- Secondly, it is a key to a desired end (a deeper understanding of the meaning of love and life).
(5) The translation of il est très simple:
All English translators use the word 'simple' or 'simply' to translate the word simple. The words in the two languages are identical in spelling and meaning, and there is no problem using the English word as an equivalent of the French.
Très is translated as 'very' by three translators and 'quite' by one. Again, this is not problematic.
The major difference comes in the way the grammatical construction itself is rendered. Three of the English translators use the literal equivalent of il est, that is, 'it is'. Two translators go out of their way to change 'it's very simple' into something else.
- Woods uses a noun phrase in apposition: 'my secret, a very simple secret'. Depending on the intonation, this could either emphasise the gravity and clear-cut nature of the secret, making it sound more important, or it could be interpreted as playing it down ('a very simple secret'). This is arguably a smoother rendering, avoiding the almost robotic tone of the original ('Here is my secret. It is very simple').
- Cuffe 1995 uses the idiomatic rendering 'very simply'. 'Very simply' can be understood in several overlapping nuances, although a reader will not necessarily
be conscious of
any conflict among them.
- It could mean that the secret itself is 'very simple'. Even though the adjective 'simple' is transformed into the adverb 'simply', the meaning remains the same.
- It can be understood as emphasising the clear-cut nature of the secret -- that there can be no fudging or prevarication. For instance, the sentence "You are very simply not allowed to go" lays down the situation in black and white, with no room for argument.
- It could also mean 'stated very simply', i.e., that the fox is stating the secret in the simplest terms possible.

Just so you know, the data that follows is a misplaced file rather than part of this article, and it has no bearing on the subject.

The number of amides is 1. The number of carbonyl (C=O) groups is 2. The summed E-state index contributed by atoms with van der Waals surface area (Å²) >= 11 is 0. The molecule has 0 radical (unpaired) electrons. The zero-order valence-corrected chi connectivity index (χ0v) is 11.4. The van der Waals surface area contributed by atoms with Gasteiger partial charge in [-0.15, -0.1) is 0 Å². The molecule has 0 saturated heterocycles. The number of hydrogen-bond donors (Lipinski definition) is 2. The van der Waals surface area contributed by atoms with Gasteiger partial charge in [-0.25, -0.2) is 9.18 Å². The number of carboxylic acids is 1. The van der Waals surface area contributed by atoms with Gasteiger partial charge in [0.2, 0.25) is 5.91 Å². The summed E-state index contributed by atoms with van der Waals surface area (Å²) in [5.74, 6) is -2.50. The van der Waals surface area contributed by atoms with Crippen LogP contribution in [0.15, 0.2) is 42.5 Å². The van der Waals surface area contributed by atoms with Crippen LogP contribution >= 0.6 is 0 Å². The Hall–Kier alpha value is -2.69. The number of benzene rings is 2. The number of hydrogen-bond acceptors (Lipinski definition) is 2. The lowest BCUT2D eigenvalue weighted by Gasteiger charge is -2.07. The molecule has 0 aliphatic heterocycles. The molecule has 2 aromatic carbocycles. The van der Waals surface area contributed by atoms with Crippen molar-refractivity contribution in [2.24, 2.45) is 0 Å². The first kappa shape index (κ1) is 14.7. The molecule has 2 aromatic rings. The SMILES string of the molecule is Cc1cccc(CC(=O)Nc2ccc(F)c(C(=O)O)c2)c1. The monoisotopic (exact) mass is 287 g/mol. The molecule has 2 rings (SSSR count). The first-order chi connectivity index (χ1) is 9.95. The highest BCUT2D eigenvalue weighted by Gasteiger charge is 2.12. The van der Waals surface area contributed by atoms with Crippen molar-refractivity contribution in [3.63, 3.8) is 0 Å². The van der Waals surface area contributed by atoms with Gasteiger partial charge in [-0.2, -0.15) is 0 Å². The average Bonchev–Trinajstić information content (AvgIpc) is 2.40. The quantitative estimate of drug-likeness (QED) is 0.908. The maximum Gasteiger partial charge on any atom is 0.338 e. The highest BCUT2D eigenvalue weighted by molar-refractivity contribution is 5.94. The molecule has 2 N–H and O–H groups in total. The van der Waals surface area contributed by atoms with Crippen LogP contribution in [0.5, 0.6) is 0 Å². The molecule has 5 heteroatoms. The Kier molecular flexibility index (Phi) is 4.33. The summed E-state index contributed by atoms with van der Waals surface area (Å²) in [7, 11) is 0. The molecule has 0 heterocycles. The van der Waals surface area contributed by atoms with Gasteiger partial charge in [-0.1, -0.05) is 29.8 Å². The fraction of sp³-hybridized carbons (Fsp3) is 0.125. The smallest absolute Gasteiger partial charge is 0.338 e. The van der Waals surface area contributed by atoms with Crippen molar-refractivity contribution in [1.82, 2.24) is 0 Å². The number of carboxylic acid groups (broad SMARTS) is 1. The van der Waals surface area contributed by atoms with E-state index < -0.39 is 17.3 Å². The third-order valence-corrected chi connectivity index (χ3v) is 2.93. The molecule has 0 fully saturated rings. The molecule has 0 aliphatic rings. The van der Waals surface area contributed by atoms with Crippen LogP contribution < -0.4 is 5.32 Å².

Both translations are subtly different from the original.
(6) Level of formality
In the original French, the fox's speech is concise and simple. While this makes for a certain literary elegance, a direct translation into English runs the risk of being stiff and wooden. Only Howard and Wakeman faithfully adhere to the French original: 'Here/This is my secret. It's quite/very simple'. The other translators all depart in some way from the French:
- As we noted above, Woods, Cuffe, and Testot-Ferry all add 'and now' or 'now' at the start. For English speakers, this softens the impact of what might otherwise be a sudden and abrupt raising of a new subject. It also makes the tone more conversational.
- When Woods converts to a noun phrase in apposition: 'my secret, a very simple secret', she softens the mechanical delivery of the original. Repetition of the word 'secret' also serves an emphatic function.
- By translating 'it's very simple' as 'very simply', Cuffe similarly makes the tone of the fox's speech more conversational and natural in English.
In all of these cases the translators appear to be striving to make the speech of the fox more colloquial and lifelike than a direct translation from the French would be.